A crowd of over 100 Bal Harbour, Florida residents broke into applause last night after the Village Council unanimously passed a measure that cleared the way for local law enforcement to consider anti-Semitism as a “motivation for criminal offenses in order to ensure the safety and wellbeing of its Jewish community.”

Unofficially referred to as the “Anti-Semitism Definition Act,” the 5-0 vote adopts the State Department’s definition of anti-Semitism — directing the police department to consider this description when investigating crimes, consistent with the federal and state hate crime statutes.

A small Florida town that is popular with snowbirds, Bal Harbour is not new to combating anti-Semitism.

In 2015, the Village Council passed an ordinance “prohibiting the Village from entering into agreements with businesses that boycott a person or entity based in or doing business with an Open Trade Jurisdiction such as Israel, and requiring businesses to pledge not to engage in such a boycott during agreements with the Village.” Two years later, approximately 35 cities have followed Bal Harbour’s lead and have passed anti-boycott, divestment and sanctions (BDS) legislation that forbids the municipality to do business with or invest in entities that boycott the Jewish state.

Currently, nearly half the states in the union have passed anti-BDS measures, a number that is expected to greatly increase in the coming year. But while debate exists on the inherently anti-Semitic nature of BDS, defining anti-Semitism has also become a subject of controversy.

Earlier this month, the House Judiciary Committee heard testimony on rising anti-Semitism on college campuses and varying perspectives on the “Anti-Semitism Awareness Act” currently under consideration by the committee. This bill that passed the Senate (but not the House) last year, would direct the Education Department to rely on the State Department’s definition of anti-Semitism.

Bal Harbour Mayor Gabriel Groisman, who introduced the measure, felt the issue was too important to wait for Washington to act.

“As a local municipality we can do things more efficiently and faster than a state or federal bureaucracy,” Groisman explained to the Haym Salomon Center. “Anti-Semitism in our country is growing at an alarming rate. What is right can’t wait for state and federal politicians to act. That is why I have proposed this measure and hope other towns and cities will follow our lead.”

Groisman added after the vote:

We may be a small municipality, but we now represent an important voice. This fight is significant not only for the Jewish community but for the entire American community at large, as hate breeds hate, and we cannot stand still and allow intolerance to threaten our society.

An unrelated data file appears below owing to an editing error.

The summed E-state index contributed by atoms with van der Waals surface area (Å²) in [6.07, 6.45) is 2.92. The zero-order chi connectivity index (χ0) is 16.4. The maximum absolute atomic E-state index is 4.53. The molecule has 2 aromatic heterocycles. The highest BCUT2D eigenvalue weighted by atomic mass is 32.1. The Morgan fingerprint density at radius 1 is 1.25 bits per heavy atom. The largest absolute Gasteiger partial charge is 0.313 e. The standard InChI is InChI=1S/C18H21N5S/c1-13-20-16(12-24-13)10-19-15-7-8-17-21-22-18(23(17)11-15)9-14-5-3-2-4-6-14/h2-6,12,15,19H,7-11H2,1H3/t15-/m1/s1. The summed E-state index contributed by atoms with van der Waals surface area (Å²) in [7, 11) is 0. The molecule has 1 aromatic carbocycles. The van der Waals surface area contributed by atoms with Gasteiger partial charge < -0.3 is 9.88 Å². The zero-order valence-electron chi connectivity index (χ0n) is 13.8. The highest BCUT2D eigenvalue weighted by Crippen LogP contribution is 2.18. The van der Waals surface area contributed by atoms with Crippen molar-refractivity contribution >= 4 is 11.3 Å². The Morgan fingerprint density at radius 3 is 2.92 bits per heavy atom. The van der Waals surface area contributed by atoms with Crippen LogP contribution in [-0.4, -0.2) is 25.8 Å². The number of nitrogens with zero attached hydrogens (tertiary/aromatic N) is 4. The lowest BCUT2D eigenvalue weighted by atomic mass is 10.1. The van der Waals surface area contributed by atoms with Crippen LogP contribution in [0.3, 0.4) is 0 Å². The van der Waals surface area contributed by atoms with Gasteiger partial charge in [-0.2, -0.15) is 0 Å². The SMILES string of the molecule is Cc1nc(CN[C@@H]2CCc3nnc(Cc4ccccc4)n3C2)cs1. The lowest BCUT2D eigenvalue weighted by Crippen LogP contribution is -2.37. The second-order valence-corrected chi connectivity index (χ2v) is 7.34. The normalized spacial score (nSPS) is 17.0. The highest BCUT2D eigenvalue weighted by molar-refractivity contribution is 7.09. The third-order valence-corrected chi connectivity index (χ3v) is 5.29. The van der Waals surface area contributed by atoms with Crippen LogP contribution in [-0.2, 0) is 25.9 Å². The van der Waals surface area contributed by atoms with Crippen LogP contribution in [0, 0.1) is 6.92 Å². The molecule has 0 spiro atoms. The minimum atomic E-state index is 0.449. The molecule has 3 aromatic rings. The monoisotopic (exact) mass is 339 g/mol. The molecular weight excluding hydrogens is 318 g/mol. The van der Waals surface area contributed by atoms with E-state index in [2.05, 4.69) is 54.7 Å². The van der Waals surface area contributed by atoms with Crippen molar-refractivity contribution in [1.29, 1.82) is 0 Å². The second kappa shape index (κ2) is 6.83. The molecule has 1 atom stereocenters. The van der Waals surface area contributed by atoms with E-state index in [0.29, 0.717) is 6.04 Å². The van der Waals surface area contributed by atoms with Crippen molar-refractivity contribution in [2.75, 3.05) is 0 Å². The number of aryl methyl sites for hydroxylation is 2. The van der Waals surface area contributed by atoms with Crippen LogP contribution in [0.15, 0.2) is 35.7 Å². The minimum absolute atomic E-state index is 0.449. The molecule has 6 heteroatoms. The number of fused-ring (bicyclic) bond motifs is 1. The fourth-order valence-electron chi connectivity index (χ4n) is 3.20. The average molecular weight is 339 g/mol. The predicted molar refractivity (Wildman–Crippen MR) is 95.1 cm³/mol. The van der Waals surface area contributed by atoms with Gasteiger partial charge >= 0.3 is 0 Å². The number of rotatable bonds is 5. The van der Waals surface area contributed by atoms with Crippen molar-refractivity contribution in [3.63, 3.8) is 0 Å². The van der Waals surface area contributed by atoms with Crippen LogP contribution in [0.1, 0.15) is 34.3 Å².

Groisman’s leadership is being praised by Jewish community leaders and members of Congress.

Sara Gold Rafel, Southeast Director for the Israel education group StandWithUs, praised Groisman and the Bal Harbour community.

This legislation will clarify what Anti-Semitism is and thereby help combat it. The bill doesn't regulate anti-Semitic speech, or any form of speech. It relates only to unprotected behavior, such as vandalism. It is definitely a crucial step in the right direction.

Joseph Sabag, Executive Director of the Israel Allies Foundation, an organization that works with elected officials on issues related to anti-Semitism and the Middle East, sees Groisman as a leader in combating anti-Semitism.

"With anti-Semitism rising in the United States and around the world, we need leaders on the local level who can be emulated by other mayors and local officials, who will realize they don’t have to wait for higher levels of government to act,” Sabag said. “Adopting the State Department’s definition of anti-Semitism should be a no-brainer for states, municipalities and college campuses. Israel Allies applauds Mayor Groisman’s leadership and can only hope others will follow his example.

Before yesterday’s vote, the Bal Harbour Village Council received letters supporting the measure from Florida Representatives Carlos Curbelo (R-26) and Ileana Ros-Lehtinen (R-27).

A mandatory second reading of the legislation is scheduled for December 13. At that time, the bill is expected to become law.

“With the passage of this ordinance in December, we will be the first government body in the nation to codify the proper definition for anti-Semitism, reflecting the realities of the day,” said Groisman. “We hope that cities and states across the country will follow, and our nation will continue to reject all forms of hate and discrimination.”

Paul Miller is the President & Executive Director of the Haym Salomon Center.